Their task might seem simple to us today–to keep the light burning all the time–but it was a job filled with countless dangers. And by taking a closer look at the lives of a few lighthouse keepers throughout history, one lesson seems to shine brighter than all the rest: the closer one stood to the light, the darker the shadows became.

Episode 173 of the Lore podcast focuses on the chiaroscuro, as host Aaron Mahnke explores some of the dark lore surrounding lighthouses. A brief survey of these seaside structures establishes the plentiful pitfalls of the lighthouse-keeping profession. As isolated sites that frequently bore witness to the savagery of nature, island lighthouses formed the scene of fatal mishap time and again. Such death and destruction in turn has furnished the fuel for many a haunted narrative. Accordingly, Mahnke centers the episode on Eilean Mor in Scotland’s Flannan Isles, a place of inhospitable geography and otherworldly reputation–which was greatly enhanced in 1900, when three lighthouse keepers were seemingly ghosted away while on duty. The mystery remains unsolved to this day, but the various theories (from the meteorological to the supernatural) of the cause of disappearance are fascinating. I wish that Mahnke had gone on to note the incident’s inspiration of works of fiction (Robert W. Sneddon’s “On the Isle of Blue Men”) and film (The Vanishing), and drawn connection with Robert Eggers’s sublime effort The Lighthouse, but that is the only shortcoming to be remarked upon here. For aficionados of the dark, this is a delightful episode, one that effectively illustrates how an icon of the romantic shades off into the Gothic.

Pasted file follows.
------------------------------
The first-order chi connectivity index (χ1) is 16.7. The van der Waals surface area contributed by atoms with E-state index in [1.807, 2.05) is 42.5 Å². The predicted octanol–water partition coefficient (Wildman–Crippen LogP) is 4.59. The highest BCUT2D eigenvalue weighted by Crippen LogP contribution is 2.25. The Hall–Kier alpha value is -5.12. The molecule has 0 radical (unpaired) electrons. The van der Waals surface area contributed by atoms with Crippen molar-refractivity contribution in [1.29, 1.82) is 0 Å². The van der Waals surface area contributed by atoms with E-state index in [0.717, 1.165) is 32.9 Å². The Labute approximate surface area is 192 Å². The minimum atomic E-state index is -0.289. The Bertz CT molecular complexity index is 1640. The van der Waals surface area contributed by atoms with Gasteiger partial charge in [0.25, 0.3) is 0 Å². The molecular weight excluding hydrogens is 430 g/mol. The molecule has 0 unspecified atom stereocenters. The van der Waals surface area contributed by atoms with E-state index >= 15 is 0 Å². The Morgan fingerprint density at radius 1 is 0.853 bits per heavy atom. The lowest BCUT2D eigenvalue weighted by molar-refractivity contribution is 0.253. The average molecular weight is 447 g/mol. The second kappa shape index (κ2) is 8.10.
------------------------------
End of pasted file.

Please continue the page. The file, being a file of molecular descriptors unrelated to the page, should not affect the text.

Terrifying Ghosts Release

I am thrilled to announce my latest publication (in the Flame Tree Press Anthology Terrifying Ghosts), and truly honored to join such a terrific lineup of (contemporary and classic) writers.

TABLE OF CONTENTS

Foreword by Clare Frances Elliot

“A Dead Finger” by S. Baring-Gould

“Out of the Sea” by A.C. Benson

“The Face” by E.F. Benson

“The Step” by E.F. Benson

“The Secret of Macarger’s Gulch” by Ambrose Bierce

“Of Water” by Die Booth

“Eveline’s Visitant” by Mary Elizabeth Braddon

“The Rebus” by Nancy Brewka-Clark